Fantastic Four (2015)

Posted by Joel Copling on August 6, 2015


"Fantastic Four" presents this writer with a strange crossroads: How does a movie with a potential saving graces deserve such vitriol inherent in the lowest rung of the Rating in Stars system? The answer lies in the word itself--"potential." These are inactive saving graces, and the movie sees to that about an hour in. It's after our quattro of protagonists have become mutant beings with fantastical properties. One of them flees the government facility in which they are being tested and another is hired by that government to do their bidding. Then the movie jumps one year into the future, leaving a hole where the film's intended heart (seeing the development of camaraderie and collaboration among three of these people, basically) should have been.

And by now, the audience reading this review will have heard about the issues that plagued the film's production. Of course, those issues are irrelevant to the quality of the final product, but the seams are some of the more obvious in recent years. This random jump into the future, which unceremoniously excises the film's intended reason for existing (to introduce us to the team's sense of togetherness, despite the absence of one of them), is empirical proof of how out-of-control director Josh Trank's vision was at the hands of greed-driven studio executives (and indeed, Trank himself has made this clear over social media within the previous 24 hours of this writing). Whether by accident or not, though, the movie speaks for itself, and what it says about the state of studio interference is not pretty.

As for those heroes, likely everyone knows who they are, but the movie inspires awe toward how rudimentary the development here is--at least until it simplifies the characters even further. Reed Richards (Miles Teller for some reason) was a child prodigy in the scientific field, creating a teleportation device in his parents' garage with best friend Ben Grimm (Jamie Bell, chewing gum and looking his character's surname). Johnny and Sue Storm are adoptive siblings played by Michael B. Jordan and Kate Mara as if they cannot stand each other, and their father is Dr. Franklin Storm (Reg E. Cathey), who hires the four of them to adapt Reed's model to their own teleportation device.

The science here is relayed through endless, incomprehensible exposition that melds together into total incredulity on the part of a screenplay (written by Trank, Simon Kinberg, and Jeremy Slater) that is only working on the barest skeleton of an actual narrative structure. There's the loaded first half, which builds up to the moment the film's inciting incident happens: Reed gains the power to morph and stretch any body part (an act that, through these particular visual effects, never fails to be unintentionally hilarious); Ben becomes a giant, rock-based creature (and again we have visual effects that render him nothing more than a garish onscreen creation), Johnny can turn his entire body into a ball of fire (and let's just assume these visual effects are bad, ok?), and Sue becomes invisible and wields the power to create force fields.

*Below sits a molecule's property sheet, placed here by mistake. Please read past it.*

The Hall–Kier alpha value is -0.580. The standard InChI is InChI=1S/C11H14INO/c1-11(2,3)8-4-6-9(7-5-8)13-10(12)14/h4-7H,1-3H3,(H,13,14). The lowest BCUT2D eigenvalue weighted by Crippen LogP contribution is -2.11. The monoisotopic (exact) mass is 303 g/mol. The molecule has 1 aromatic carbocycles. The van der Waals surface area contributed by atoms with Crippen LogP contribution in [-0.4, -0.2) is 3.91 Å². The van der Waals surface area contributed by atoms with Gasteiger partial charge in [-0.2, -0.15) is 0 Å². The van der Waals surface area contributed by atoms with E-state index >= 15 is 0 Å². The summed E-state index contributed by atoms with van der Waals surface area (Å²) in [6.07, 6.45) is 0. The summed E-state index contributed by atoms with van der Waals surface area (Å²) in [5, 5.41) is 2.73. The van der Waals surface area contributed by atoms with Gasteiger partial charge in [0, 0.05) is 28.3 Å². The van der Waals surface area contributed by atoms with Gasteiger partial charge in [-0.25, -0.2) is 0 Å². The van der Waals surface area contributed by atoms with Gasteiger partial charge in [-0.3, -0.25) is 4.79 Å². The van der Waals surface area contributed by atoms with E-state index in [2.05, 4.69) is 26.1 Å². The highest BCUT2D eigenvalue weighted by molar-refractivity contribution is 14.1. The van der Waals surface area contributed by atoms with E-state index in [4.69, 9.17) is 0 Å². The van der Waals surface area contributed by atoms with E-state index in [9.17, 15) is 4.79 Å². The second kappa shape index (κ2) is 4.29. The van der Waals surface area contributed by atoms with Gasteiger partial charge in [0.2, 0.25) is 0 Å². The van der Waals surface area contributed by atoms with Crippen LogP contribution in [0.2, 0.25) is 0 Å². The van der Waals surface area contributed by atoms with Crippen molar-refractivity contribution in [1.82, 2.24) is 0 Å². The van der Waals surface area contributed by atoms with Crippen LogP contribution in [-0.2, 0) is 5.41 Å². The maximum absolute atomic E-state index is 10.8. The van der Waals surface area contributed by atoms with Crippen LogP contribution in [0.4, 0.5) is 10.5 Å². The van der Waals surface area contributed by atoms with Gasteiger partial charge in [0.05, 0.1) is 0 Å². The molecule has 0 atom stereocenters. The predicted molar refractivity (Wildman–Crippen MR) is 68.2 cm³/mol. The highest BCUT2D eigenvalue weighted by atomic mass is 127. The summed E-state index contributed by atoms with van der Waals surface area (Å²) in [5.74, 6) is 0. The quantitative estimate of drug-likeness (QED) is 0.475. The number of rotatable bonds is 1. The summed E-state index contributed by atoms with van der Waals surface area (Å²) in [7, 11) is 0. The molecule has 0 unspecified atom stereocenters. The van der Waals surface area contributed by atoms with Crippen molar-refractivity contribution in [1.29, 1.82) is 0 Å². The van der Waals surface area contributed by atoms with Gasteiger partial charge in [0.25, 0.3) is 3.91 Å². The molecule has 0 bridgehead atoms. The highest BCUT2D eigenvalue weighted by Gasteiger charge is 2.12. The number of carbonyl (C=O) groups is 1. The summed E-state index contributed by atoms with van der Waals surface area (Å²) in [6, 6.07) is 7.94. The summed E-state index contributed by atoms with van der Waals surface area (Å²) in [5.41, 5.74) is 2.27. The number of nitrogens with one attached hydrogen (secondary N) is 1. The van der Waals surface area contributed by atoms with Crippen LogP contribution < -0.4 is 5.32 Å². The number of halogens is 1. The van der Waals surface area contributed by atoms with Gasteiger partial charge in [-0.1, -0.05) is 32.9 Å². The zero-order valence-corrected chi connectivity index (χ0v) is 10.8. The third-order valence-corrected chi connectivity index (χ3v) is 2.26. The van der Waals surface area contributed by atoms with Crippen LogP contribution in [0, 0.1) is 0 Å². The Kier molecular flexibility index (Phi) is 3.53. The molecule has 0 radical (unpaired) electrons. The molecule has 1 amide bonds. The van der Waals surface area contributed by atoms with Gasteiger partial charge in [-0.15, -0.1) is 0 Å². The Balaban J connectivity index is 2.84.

Enter the third act, wherein they must confront Victor Von Doom (Toby Kebbell), whose human counterpart has no detectable motivation for villainy until he's not much more than unknown quantity. The alternate dimension or planet or whatever they're supposed to be traveling to in order to examine its landscape turns Victor into a metallic being and Kebbell's performance into a vague parody of the villains to which we are usually accustomed in this sort of affair. The climactic action sequence quickly becomes random commotion; at least the scene has a general sense of geography, although the barrage of plasticky visual effects sort of impedes any entertainment value to be had.

Back to the word "potential," though, because the stuff exists here, trapped outside the glass case of what has arrived onscreen. Just when the movie is primed to define its dull human characters beyond their most obvious characteristics (although Ben doesn't even get one), they become even less definable superheroes. Just when it seems the movie is going to set up a villain with a motive, we get to see it focus solely on his Maniacal Plan (which doesn't even offer any insight into what he wants to accomplish or why). Just when it seems "Fantastic Four" might turn into something at least palatable, that's when the indifference toward even the basic ambition of doing something interesting rears its head. The result is, perhaps completely by accident, a disaster of unforeseen proportions because it just seems so bored with pleasing any audience that might appreciate it. This is the worst superhero movie I've ever seen.

Film Information


Miles Teller (Reed Richards), Kate Mara (Sue Storm), Michael B. Jordan (Johnny Storm), Jamie Bell (Ben Grimm), Toby Kebbell (Victor Von Doom), Reg E. Cathey (Dr. Franklin Storm), Tim Blake Nelson (Dr. Allen).

Directed by Josh Trank and written by Trank, Simon Kinberg, and Jeremy Slater.

Rated PG-13 (sci-fi action violence, language).

100 minutes.

Released on August 7, 2015.